Controversy Over Trans Athletes

In the 2019 Kentucky Governors race, APP released two separate ads that drew attention to trans athletes in high school sports "In one ad, called ,Wrestler,' two high-school-age girls are shown facing off. 'All any athlete wants is a fair shot in competition,' a female announcer says. The camera focuses in on the referee as he is about to declare a winner. The announcer asks: “But what if the rules change?” A teenage boy appears in the frame, and the referee announces that he is in fact the winner. The ad closes by urging a vote against the Democratic nominee for governor, Andy Beshear, declaring, 'Beshear calls this equality. But is it fair?'”

The ads make it appear as if "nondiscrimination laws that include gay, lesbian, bisexual and transgender people, which Beshear supports, would open the door for boys to join girls’ sports leagues just because they want a competitive advantage, not because they are transitioning genders."

In Response to the ads JoDee Winterhof, senior vice president for policy and political affairs at the Human Rights Campaign, said "the new ads revealed a sense of desperation among social conservative activists." “This is where they had to land because none of the rest of it worked,” Winterhof said. “At what point do they get the memo? The ground has shifted underneath them across the country.” [10]

Ties to the American Legislative Exchange Council

Susan B Anthony Pro-Life's political strategist, Frank Cannon, who is APP's founding president, routinely works with ALEC to "provided ALEC’s legislative leaders with tips on how to talk about what they expected would be an unpopular Dobbs decision to overturn Roe" and numerous other issues. [11]

About ALEC
ALEC is a corporate bill mill. It is not just a lobby or a front group; it is much more powerful than that. Through ALEC, corporations hand state legislators their wishlists to benefit their bottom line. Corporations fund almost all of ALEC's operations. They pay for a seat on ALEC task forces where corporate lobbyists and special interest reps vote with elected officials to approve “model” bills. Learn more at the Center for Media and Democracy's, and check out breaking news on our site.

Ties to the Council for National Policy

During a 2022 panel, which included Frank Cannon, founding member of APP, a group of right-wing thinkers attempted to spell out what happens after Roe to a room full of "Christian right activists and donors." The panelists reported that there is a lot of great news on the anti-abortion front, but the pianists describe the map ahead of them “They are talking about unlimited abortion up until the end…. When it’s framed like that, we win.” [12]

Council for National Policy

The Council for National Policy (CNP) is a secretive, Christian Right organization of funders and activists founded in 1981 by activist Morton Blackwell, commentator Paul Weyrich, direct-mail pioneer Richard Viguerie, right-wing activist Phyllis Schlafly and Left Behind author Tim LaHaye. Anne Nelson's book about CNP, Shadow Network: Media, Money, and the Secret Hub of the Radical Right, describes how the organization connects "the manpower and media of the Christian right with the finances of Western plutocrats and the strategy of right-wing Republican political operatives.”

CNP membership as of September 2020 is available here.

Core Financials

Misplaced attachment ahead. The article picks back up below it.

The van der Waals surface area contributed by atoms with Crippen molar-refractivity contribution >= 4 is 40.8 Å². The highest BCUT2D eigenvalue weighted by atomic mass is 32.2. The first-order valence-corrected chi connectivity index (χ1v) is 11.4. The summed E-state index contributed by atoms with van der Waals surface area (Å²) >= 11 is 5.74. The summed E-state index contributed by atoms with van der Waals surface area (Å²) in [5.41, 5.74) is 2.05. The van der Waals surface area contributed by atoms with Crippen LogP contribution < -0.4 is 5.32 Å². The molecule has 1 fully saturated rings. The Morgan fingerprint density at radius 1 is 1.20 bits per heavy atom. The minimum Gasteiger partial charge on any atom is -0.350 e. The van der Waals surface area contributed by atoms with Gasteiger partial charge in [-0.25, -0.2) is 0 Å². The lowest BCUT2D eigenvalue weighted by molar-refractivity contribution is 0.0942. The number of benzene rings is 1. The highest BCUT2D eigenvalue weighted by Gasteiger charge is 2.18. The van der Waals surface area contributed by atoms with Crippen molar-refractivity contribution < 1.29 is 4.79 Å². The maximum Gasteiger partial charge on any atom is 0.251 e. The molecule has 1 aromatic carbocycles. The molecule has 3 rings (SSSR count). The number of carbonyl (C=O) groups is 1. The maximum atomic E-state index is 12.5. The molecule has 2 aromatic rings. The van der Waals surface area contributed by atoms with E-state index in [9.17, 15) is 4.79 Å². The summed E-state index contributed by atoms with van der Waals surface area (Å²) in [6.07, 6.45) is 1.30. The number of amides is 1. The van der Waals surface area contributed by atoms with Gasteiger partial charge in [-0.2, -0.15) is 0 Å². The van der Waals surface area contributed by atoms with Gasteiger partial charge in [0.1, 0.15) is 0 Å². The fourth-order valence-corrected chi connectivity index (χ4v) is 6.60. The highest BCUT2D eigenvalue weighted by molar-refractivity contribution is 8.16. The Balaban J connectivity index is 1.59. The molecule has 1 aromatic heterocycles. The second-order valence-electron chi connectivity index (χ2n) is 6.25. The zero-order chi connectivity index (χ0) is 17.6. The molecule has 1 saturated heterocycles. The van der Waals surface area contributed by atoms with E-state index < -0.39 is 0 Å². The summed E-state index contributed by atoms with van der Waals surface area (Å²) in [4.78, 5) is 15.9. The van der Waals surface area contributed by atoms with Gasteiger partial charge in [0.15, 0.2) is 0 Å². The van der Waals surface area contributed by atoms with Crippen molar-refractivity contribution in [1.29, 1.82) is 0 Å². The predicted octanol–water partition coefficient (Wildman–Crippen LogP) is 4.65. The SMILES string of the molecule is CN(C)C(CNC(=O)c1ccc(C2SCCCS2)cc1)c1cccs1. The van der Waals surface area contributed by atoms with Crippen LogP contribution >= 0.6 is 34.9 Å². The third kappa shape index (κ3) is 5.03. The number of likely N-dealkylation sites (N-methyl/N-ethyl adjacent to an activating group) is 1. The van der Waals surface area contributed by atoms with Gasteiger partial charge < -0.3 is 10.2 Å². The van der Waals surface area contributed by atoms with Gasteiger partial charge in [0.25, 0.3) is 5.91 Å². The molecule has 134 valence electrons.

• Total Revenue: $5,120,026
  • Total Expenses: $4,572,477
  • Net Assets: $1,256,827


  • Total Revenue: $2,671,248
  • Total Expenses: $2,485,920
  • Net Assets: $709,278


  • Total Revenue: $6,052,162
  • Total Expenses: $5,794,471
  • Net Assets: $515,230


  • Total Revenue: $783,435
  • Total Expenses: $891,017
  • Net Assets: $257,539


  • Total Revenue: $1,190,537
  • Total Expenses: $1,128,966
  • Net Assets: $365,121


  • Total Revenue: $692,247
  • Total Expenses: $776,036
  • Net Assets: $303,550



Board of Directors[20]

  • Terry Schilling, President, @Schilling1776
  • Sean Fieler, Chairman
  • Frank Cannon, Founding President, Twitter: @frankcannonAPP
  • Ellen Barrosse, Board

Former Board Members

Contact Information

American Principles Project
2800 Shirlington Road, Suite 901
Arlington, VA 22206
Phone: 202-503-2010

Articles and Resources

IRS 990's







Related SourceWatch Articles


  1. Katherine Fung,Conservative Group Warns Republicans About Big Tech's Influence on the Right, Newsweek, June 7 2021
  2. A Right-Wing Dark Money Group Created This 'Big Tech Funding' Chrome Extension, Edward Ongweso Jr, Vice, July 20th, 2021
  3. Group Backing Dan Kelly Sends Disturbing Homophobic Texts, Videos to Voters, Keya Vakil, Up North News, March 24th, 2023
  4. David Armiak,ULINE CEO Pours Another $7.1 Million Into His Restoration PAC to Boost Anti-Abortion and Right-Wing Candidates and Causes, Exposed by CMD, October 18 2022
  5. Bethany Mandel,Perspective: Move over Big Tech, Big Oil — it’s time for Big Family, Desert News, June 15 2021
  6. Dave Kovaleski,Sens. Klobuchar, Cotton introduce bill to halt monopolies among online platforms, Financial Regulation News, November 10 2021
  7. Mary Margaret Olohan,American Principles Project Back on YouTube After Backlash Ends Censorship, The Daily Signal, October 13 2021
  8. Igor Derysh,Conservative groups are writing GOP voter suppression bills — and spending millions to pass them, Salon, March 27 2021
  9. Isaac Stanley-Becker and Tony Romm,In campaign’s closing days, disinformation arrives via text message and email, The Washington Post, October 28 2020
  10. Jeremy W. Peters,A conservative push to make trans kids and school sports the next battleground in the culture war, The Seattle Times, November 4 2019
  11. David Armiak,ALEC Opposes Roe, Teams up with Anti-Abortion Extremists, Exposed by CMD, July 1 2022
  12. Dont Say Roe, David Armiak, Exposed by CMD, March 24, 2022
  13. Nonprofit explorer, 2022 IRS Form 990, organizational tax filing, accessed February 15, 2024
  14. Nonprofit explorer, 2021 IRS Form 990, organizational tax filing, accessed June 8, 2023
  15. Nonprofit explorer, 2020 IRS Form 990, organizational tax filing, accessed June 8, 2023
  16. Nonprofit explorer, 2019 IRS Form 990, organizational tax filing, accessed June 8, 2023
  17. Nonprofit explorer, 2018 IRS Form 990, organizational tax filing, accessed June 8, 2023
  18. Nonprofit explorer, 2017 IRS Form 990, organizational tax filing, accessed June 8, 2023
  19. APP Our Staff,[1], American Principles Project, Accessed June 8 2023
  20. APP Our Founder and Board,[2], American Principles Project, Accessed June 8 2023